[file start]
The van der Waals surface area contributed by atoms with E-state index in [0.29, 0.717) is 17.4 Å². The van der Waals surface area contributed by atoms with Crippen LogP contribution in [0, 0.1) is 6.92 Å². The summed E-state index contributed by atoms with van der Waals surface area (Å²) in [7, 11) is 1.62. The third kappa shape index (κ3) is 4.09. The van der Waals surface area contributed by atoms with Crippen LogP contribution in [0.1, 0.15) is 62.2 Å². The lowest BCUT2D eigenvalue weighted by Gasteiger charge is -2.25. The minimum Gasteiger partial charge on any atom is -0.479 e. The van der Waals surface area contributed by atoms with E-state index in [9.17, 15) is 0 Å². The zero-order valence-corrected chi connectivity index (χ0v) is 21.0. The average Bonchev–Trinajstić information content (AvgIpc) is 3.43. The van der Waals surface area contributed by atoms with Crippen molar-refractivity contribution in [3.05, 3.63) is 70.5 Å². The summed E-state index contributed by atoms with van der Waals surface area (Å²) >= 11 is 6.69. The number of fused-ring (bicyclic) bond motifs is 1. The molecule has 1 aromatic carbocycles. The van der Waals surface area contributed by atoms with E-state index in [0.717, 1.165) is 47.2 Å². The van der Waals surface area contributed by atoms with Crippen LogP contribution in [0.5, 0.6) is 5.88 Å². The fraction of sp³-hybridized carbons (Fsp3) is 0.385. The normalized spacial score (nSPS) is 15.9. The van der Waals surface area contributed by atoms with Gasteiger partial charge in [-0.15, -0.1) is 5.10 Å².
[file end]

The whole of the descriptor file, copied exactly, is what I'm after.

The van der Waals surface area contributed by atoms with E-state index in [0.29, 0.717) is 17.4 Å². The van der Waals surface area contributed by atoms with Crippen LogP contribution in [0, 0.1) is 6.92 Å². The summed E-state index contributed by atoms with van der Waals surface area (Å²) in [7, 11) is 1.62. The third kappa shape index (κ3) is 4.09. The van der Waals surface area contributed by atoms with Crippen LogP contribution in [0.1, 0.15) is 62.2 Å². The lowest BCUT2D eigenvalue weighted by Gasteiger charge is -2.25. The minimum Gasteiger partial charge on any atom is -0.479 e. The van der Waals surface area contributed by atoms with E-state index in [9.17, 15) is 0 Å². The zero-order valence-corrected chi connectivity index (χ0v) is 21.0. The average Bonchev–Trinajstić information content (AvgIpc) is 3.43. The van der Waals surface area contributed by atoms with Crippen molar-refractivity contribution in [3.05, 3.63) is 70.5 Å². The summed E-state index contributed by atoms with van der Waals surface area (Å²) >= 11 is 6.69. The number of fused-ring (bicyclic) bond motifs is 1. The molecule has 1 aromatic carbocycles. The van der Waals surface area contributed by atoms with E-state index in [0.717, 1.165) is 47.2 Å². The van der Waals surface area contributed by atoms with Crippen LogP contribution in [0.5, 0.6) is 5.88 Å². The fraction of sp³-hybridized carbons (Fsp3) is 0.385. The normalized spacial score (nSPS) is 15.9. The van der Waals surface area contributed by atoms with Gasteiger partial charge in [-0.15, -0.1) is 5.10 Å².